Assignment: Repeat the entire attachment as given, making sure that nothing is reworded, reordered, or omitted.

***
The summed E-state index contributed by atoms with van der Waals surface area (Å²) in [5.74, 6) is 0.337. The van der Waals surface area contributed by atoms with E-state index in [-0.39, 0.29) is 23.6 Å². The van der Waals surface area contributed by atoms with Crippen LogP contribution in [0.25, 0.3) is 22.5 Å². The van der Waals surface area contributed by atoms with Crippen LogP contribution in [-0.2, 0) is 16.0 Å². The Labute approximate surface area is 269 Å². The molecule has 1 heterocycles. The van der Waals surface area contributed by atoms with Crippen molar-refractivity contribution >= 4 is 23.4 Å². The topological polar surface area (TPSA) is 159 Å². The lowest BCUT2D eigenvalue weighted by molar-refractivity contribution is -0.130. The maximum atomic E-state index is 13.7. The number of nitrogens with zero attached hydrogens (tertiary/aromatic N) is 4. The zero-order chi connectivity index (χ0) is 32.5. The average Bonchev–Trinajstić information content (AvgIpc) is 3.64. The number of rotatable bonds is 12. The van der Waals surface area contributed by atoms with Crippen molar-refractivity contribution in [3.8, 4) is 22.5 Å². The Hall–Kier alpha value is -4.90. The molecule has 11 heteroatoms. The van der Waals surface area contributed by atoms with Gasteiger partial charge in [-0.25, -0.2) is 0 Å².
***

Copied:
The summed E-state index contributed by atoms with van der Waals surface area (Å²) in [5.74, 6) is 0.337. The van der Waals surface area contributed by atoms with E-state index in [-0.39, 0.29) is 23.6 Å². The van der Waals surface area contributed by atoms with Crippen LogP contribution in [0.25, 0.3) is 22.5 Å². The van der Waals surface area contributed by atoms with Crippen LogP contribution in [-0.2, 0) is 16.0 Å². The Labute approximate surface area is 269 Å². The molecule has 1 heterocycles. The van der Waals surface area contributed by atoms with Crippen molar-refractivity contribution >= 4 is 23.4 Å². The topological polar surface area (TPSA) is 159 Å². The lowest BCUT2D eigenvalue weighted by molar-refractivity contribution is -0.130. The maximum atomic E-state index is 13.7. The number of nitrogens with zero attached hydrogens (tertiary/aromatic N) is 4. The zero-order chi connectivity index (χ0) is 32.5. The average Bonchev–Trinajstić information content (AvgIpc) is 3.64. The number of rotatable bonds is 12. The van der Waals surface area contributed by atoms with Crippen molar-refractivity contribution in [3.8, 4) is 22.5 Å². The Hall–Kier alpha value is -4.90. The molecule has 11 heteroatoms. The van der Waals surface area contributed by atoms with Gasteiger partial charge in [-0.25, -0.2) is 0 Å².